The fascinating history of the Sikhs

“The Sikhs” by Khushwant Singh

This is a story of a religious evolution in the Indian sub-continent, where the growing Sufi Islam influence of Shaikh Ibrahim Farid merged with a Hindu school of thought by Bhakta Kabir in the form of the teachings of Guru Nanak, the founder of Sikhsm.

As the author, Khushwant Singh, remarks, “[t]he Sikhs were the most outstanding example of Hindu renaissance produced by Islam – an edifice built as it were with Hindu bricks and Muslim mortar.”

Naturally, due to Hindu polytheist influences the religion seemingly have an abstract quality about its monotheism, but there is actually nothing vague about their believe in the unity of God and equate God with truth, thanks to the influences from monotheist Islam.

Also unlike Hinduism, Sikhism do not have a caste system. But they do not entirely reject Hinduism’s beliefs, as they accept the Hindu theory of karma and life hereafter.

In fact, they are increasingly pivoting towards Hinduism, where Singh remarks, “Within a hundred years of Guru Gobind Singh’s [the tenth and last Guru] death, rituals in Sikh gurdwaras were almost like that in Hindu temples, and more often than not were presided over by priests who were usually Hindu rather than Sikh. Sikhs began to wear caste marks; Sikh weddings and funerals followed Hindu patterns; ashes of the dead were carried to the Ganga and offerings were made to ancestors.”

Moreover, the Sikhs do not believe in the worshiping of human beings as incarnations of God. The gurus themselves also insisted that they were ordinary humans like others and were on no account to be worshipped. And instead, “the form of prayer is usually the repetition of the name of God and chanting hymns of praise. This was popularized by the Bhakti cult and Sikhism is its chief exponent today.”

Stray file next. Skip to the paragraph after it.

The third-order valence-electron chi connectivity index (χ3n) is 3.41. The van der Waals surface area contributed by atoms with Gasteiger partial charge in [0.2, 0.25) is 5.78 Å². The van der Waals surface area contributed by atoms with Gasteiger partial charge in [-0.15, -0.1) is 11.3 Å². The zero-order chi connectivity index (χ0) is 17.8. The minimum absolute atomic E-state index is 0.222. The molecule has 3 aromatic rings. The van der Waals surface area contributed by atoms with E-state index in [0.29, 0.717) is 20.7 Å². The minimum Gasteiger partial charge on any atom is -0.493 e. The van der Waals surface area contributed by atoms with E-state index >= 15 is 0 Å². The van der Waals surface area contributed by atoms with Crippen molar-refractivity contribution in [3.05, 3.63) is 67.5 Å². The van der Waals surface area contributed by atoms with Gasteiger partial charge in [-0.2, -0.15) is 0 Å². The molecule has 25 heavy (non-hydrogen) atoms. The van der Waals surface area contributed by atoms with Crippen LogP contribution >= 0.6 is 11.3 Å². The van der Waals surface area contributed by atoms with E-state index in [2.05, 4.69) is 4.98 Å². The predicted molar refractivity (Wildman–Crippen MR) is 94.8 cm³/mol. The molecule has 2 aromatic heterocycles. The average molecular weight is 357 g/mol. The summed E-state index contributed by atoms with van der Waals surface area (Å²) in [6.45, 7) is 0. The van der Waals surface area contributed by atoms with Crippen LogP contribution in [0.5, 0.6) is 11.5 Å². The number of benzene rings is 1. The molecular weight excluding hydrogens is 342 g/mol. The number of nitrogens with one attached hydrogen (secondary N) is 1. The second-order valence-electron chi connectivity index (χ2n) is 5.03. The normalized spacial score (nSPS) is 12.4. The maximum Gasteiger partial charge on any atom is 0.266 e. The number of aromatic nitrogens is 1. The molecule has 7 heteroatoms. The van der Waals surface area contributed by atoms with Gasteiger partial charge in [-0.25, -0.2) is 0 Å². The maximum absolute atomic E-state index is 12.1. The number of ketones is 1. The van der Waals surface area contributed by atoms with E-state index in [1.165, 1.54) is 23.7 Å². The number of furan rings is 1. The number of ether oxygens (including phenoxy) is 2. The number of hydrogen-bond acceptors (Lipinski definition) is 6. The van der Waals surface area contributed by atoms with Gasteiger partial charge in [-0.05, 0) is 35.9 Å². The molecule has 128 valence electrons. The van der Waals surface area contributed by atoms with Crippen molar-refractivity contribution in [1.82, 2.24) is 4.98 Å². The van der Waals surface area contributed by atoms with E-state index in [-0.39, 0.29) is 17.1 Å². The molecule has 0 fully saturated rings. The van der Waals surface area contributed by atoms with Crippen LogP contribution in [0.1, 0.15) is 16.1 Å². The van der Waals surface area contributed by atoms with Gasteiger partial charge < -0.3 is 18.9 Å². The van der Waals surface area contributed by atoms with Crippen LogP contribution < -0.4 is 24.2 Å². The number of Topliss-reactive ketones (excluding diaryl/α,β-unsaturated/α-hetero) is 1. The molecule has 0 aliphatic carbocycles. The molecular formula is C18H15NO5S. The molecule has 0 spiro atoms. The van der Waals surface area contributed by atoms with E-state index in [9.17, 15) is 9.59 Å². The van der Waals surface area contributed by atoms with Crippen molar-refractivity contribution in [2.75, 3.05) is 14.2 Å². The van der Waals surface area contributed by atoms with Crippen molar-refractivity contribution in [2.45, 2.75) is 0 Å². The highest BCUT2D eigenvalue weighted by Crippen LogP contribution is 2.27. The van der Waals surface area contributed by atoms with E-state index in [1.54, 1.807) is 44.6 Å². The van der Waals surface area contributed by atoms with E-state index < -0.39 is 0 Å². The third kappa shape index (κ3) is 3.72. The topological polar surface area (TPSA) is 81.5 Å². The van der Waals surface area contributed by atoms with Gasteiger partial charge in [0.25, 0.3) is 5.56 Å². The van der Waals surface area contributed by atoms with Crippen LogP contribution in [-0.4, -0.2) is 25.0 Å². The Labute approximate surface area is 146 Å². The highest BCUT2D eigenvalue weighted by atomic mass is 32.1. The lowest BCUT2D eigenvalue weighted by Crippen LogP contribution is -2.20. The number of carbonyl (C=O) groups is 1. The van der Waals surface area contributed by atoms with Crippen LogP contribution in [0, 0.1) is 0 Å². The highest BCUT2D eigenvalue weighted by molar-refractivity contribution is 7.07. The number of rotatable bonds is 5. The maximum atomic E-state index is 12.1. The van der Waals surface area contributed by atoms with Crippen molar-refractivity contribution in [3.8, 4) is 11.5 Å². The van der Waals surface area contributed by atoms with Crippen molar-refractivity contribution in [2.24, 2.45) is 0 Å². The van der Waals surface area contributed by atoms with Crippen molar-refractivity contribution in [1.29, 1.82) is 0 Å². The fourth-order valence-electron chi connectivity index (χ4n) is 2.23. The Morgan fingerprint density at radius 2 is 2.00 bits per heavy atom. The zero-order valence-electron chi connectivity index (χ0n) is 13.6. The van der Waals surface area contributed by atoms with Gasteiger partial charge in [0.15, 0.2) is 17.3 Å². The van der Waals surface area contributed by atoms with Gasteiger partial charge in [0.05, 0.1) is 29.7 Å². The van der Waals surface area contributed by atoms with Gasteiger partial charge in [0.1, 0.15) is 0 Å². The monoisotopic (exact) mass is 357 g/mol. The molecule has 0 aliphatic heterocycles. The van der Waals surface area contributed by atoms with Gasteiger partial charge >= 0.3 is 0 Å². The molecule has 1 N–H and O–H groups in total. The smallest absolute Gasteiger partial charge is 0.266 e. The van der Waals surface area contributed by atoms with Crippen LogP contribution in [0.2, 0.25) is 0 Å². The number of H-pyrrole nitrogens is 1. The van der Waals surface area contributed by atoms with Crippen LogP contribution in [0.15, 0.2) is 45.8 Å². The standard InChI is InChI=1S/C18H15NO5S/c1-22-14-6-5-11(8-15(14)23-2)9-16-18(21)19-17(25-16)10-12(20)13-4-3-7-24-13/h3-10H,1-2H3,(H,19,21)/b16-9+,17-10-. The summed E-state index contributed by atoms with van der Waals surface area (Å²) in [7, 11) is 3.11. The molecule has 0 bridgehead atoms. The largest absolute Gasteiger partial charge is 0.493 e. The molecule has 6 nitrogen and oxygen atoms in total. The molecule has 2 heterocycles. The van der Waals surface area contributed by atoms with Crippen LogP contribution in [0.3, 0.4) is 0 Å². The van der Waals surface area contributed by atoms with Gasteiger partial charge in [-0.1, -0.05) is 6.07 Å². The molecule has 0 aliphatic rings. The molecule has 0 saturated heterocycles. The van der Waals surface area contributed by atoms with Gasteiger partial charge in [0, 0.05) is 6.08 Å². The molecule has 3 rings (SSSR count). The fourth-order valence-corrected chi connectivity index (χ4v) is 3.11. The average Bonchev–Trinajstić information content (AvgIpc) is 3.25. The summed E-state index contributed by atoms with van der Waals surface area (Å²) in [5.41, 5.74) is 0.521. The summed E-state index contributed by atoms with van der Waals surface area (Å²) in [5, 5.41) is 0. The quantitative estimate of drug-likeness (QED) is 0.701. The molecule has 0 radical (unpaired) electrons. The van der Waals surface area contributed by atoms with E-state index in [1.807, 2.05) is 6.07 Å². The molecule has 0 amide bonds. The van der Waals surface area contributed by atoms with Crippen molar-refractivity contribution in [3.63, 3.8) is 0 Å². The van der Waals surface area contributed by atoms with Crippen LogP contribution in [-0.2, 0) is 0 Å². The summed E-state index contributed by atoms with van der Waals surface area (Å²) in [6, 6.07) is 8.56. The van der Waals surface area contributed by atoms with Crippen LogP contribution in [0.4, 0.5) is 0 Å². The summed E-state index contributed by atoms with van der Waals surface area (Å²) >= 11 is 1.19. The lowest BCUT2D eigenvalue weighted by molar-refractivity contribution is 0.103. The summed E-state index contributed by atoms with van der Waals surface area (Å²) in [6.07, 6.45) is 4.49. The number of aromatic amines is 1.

However, while praying is central to the lives of the Sikhs, they uniquely do not have priests, as they believe that all adults (both men and women) are competent to perform religious ceremonial. And they also do not have a pilgrimage destination, although the Golden Temple in Amritsar is as good as any pilgrimage sites.

Furthermore, alongside the main features about Sikhism above, the book leaves no other details untouched either. It is complete with the biography of each of the important ten Gurus, the backstory behind the iconic turban and beard, the meaning behind the steel bangle, the origin story of the Khalsa, and the reasoning behind the name “Singh” as a surname.

It even covered the corruption cases within the community, the story of the infiltration of communism during the Cold War, their involvement in Indian politics, their emigration away from India (predominantly to Burma, the Malay states, China, Canada and the US), and the transformation of the religion from a pacifist to buffing themselves up with self defense and war expertise due to their oppressed circumstances by the Mughal rulers.